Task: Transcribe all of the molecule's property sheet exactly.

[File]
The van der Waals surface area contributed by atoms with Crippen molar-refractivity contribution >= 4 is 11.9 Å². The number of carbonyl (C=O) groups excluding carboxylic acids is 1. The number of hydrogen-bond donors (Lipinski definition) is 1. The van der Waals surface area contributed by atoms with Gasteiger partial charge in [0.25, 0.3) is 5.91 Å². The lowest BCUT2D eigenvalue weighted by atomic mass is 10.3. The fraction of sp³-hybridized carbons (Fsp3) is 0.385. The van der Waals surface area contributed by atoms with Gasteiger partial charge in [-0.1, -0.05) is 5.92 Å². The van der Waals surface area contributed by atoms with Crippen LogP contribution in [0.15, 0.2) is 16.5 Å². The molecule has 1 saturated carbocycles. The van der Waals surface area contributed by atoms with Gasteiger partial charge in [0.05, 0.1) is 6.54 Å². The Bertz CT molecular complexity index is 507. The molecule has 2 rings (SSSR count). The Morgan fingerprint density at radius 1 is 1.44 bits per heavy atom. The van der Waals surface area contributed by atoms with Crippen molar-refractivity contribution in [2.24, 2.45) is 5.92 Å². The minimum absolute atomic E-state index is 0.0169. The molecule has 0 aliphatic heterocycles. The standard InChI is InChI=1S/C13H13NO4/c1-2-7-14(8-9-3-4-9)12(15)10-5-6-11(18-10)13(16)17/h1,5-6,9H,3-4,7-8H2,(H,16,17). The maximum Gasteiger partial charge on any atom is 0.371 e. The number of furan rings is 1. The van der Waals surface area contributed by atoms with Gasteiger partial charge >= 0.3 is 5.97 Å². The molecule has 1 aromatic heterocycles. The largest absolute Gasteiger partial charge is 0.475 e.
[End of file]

The van der Waals surface area contributed by atoms with Crippen molar-refractivity contribution >= 4 is 11.9 Å². The number of carbonyl (C=O) groups excluding carboxylic acids is 1. The number of hydrogen-bond donors (Lipinski definition) is 1. The van der Waals surface area contributed by atoms with Gasteiger partial charge in [0.25, 0.3) is 5.91 Å². The lowest BCUT2D eigenvalue weighted by atomic mass is 10.3. The fraction of sp³-hybridized carbons (Fsp3) is 0.385. The van der Waals surface area contributed by atoms with Gasteiger partial charge in [-0.1, -0.05) is 5.92 Å². The van der Waals surface area contributed by atoms with Crippen LogP contribution in [0.15, 0.2) is 16.5 Å². The molecule has 1 saturated carbocycles. The van der Waals surface area contributed by atoms with Gasteiger partial charge in [0.05, 0.1) is 6.54 Å². The Bertz CT molecular complexity index is 507. The molecule has 2 rings (SSSR count). The Morgan fingerprint density at radius 1 is 1.44 bits per heavy atom. The van der Waals surface area contributed by atoms with Crippen molar-refractivity contribution in [2.24, 2.45) is 5.92 Å². The minimum absolute atomic E-state index is 0.0169. The molecule has 0 aliphatic heterocycles. The standard InChI is InChI=1S/C13H13NO4/c1-2-7-14(8-9-3-4-9)12(15)10-5-6-11(18-10)13(16)17/h1,5-6,9H,3-4,7-8H2,(H,16,17). The maximum Gasteiger partial charge on any atom is 0.371 e. The number of furan rings is 1. The van der Waals surface area contributed by atoms with Gasteiger partial charge >= 0.3 is 5.97 Å². The molecule has 1 aromatic heterocycles. The largest absolute Gasteiger partial charge is 0.475 e.